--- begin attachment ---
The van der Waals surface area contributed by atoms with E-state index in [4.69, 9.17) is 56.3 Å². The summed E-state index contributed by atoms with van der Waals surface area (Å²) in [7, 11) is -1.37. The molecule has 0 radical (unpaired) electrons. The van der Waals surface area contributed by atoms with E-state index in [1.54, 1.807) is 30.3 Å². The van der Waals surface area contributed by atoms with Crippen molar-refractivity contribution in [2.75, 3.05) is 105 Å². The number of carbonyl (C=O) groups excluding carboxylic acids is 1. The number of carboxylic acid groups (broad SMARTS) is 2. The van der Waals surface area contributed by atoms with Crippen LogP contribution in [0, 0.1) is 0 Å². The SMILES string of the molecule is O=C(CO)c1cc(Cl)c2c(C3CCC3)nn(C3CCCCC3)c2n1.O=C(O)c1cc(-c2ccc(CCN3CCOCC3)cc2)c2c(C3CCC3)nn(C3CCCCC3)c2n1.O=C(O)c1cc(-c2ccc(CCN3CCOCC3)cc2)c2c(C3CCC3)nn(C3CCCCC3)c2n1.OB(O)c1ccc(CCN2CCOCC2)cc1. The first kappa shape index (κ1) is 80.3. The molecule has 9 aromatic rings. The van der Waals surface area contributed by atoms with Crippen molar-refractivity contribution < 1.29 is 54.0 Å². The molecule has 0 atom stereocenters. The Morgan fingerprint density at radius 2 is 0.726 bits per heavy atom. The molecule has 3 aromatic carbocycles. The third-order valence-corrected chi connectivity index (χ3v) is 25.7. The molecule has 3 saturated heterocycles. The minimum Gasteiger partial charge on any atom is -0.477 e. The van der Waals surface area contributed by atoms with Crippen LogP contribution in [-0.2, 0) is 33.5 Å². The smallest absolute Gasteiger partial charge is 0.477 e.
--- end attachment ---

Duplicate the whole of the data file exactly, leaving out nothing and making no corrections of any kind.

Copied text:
The van der Waals surface area contributed by atoms with E-state index in [4.69, 9.17) is 56.3 Å². The summed E-state index contributed by atoms with van der Waals surface area (Å²) in [7, 11) is -1.37. The molecule has 0 radical (unpaired) electrons. The van der Waals surface area contributed by atoms with E-state index in [1.54, 1.807) is 30.3 Å². The van der Waals surface area contributed by atoms with Crippen molar-refractivity contribution in [2.75, 3.05) is 105 Å². The number of carbonyl (C=O) groups excluding carboxylic acids is 1. The number of carboxylic acid groups (broad SMARTS) is 2. The van der Waals surface area contributed by atoms with Crippen LogP contribution in [0, 0.1) is 0 Å². The SMILES string of the molecule is O=C(CO)c1cc(Cl)c2c(C3CCC3)nn(C3CCCCC3)c2n1.O=C(O)c1cc(-c2ccc(CCN3CCOCC3)cc2)c2c(C3CCC3)nn(C3CCCCC3)c2n1.O=C(O)c1cc(-c2ccc(CCN3CCOCC3)cc2)c2c(C3CCC3)nn(C3CCCCC3)c2n1.OB(O)c1ccc(CCN2CCOCC2)cc1. The first kappa shape index (κ1) is 80.3. The molecule has 9 aromatic rings. The van der Waals surface area contributed by atoms with Crippen molar-refractivity contribution < 1.29 is 54.0 Å². The molecule has 0 atom stereocenters. The Morgan fingerprint density at radius 2 is 0.726 bits per heavy atom. The molecule has 3 aromatic carbocycles. The third-order valence-corrected chi connectivity index (χ3v) is 25.7. The molecule has 3 saturated heterocycles. The minimum Gasteiger partial charge on any atom is -0.477 e. The van der Waals surface area contributed by atoms with Crippen LogP contribution in [-0.2, 0) is 33.5 Å². The smallest absolute Gasteiger partial charge is 0.477 e.